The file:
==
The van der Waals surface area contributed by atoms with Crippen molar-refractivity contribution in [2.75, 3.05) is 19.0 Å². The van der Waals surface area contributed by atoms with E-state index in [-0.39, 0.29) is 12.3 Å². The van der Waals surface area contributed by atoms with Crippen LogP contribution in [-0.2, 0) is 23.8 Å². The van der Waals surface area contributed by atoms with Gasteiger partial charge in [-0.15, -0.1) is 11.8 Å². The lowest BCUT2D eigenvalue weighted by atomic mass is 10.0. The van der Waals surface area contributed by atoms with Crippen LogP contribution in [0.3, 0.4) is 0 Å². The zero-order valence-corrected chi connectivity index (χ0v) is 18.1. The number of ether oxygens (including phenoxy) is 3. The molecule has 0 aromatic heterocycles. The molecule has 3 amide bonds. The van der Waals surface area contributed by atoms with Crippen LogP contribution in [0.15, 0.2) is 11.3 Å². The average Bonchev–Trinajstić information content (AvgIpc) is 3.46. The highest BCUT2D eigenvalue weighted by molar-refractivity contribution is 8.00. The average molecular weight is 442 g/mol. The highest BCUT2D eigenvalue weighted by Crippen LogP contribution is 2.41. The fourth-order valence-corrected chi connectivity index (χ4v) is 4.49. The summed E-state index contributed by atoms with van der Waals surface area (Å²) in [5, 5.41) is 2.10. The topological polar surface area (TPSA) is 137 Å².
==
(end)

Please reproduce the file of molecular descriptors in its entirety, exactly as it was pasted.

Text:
The van der Waals surface area contributed by atoms with Crippen molar-refractivity contribution in [2.75, 3.05) is 19.0 Å². The van der Waals surface area contributed by atoms with E-state index in [-0.39, 0.29) is 12.3 Å². The van der Waals surface area contributed by atoms with Crippen LogP contribution in [-0.2, 0) is 23.8 Å². The van der Waals surface area contributed by atoms with Gasteiger partial charge in [-0.15, -0.1) is 11.8 Å². The lowest BCUT2D eigenvalue weighted by atomic mass is 10.0. The van der Waals surface area contributed by atoms with Crippen LogP contribution in [0.3, 0.4) is 0 Å². The zero-order valence-corrected chi connectivity index (χ0v) is 18.1. The number of ether oxygens (including phenoxy) is 3. The molecule has 0 aromatic heterocycles. The molecule has 3 amide bonds. The van der Waals surface area contributed by atoms with Crippen LogP contribution in [0.15, 0.2) is 11.3 Å². The average Bonchev–Trinajstić information content (AvgIpc) is 3.46. The highest BCUT2D eigenvalue weighted by molar-refractivity contribution is 8.00. The average molecular weight is 442 g/mol. The highest BCUT2D eigenvalue weighted by Crippen LogP contribution is 2.41. The fourth-order valence-corrected chi connectivity index (χ4v) is 4.49. The summed E-state index contributed by atoms with van der Waals surface area (Å²) in [5, 5.41) is 2.10. The topological polar surface area (TPSA) is 137 Å².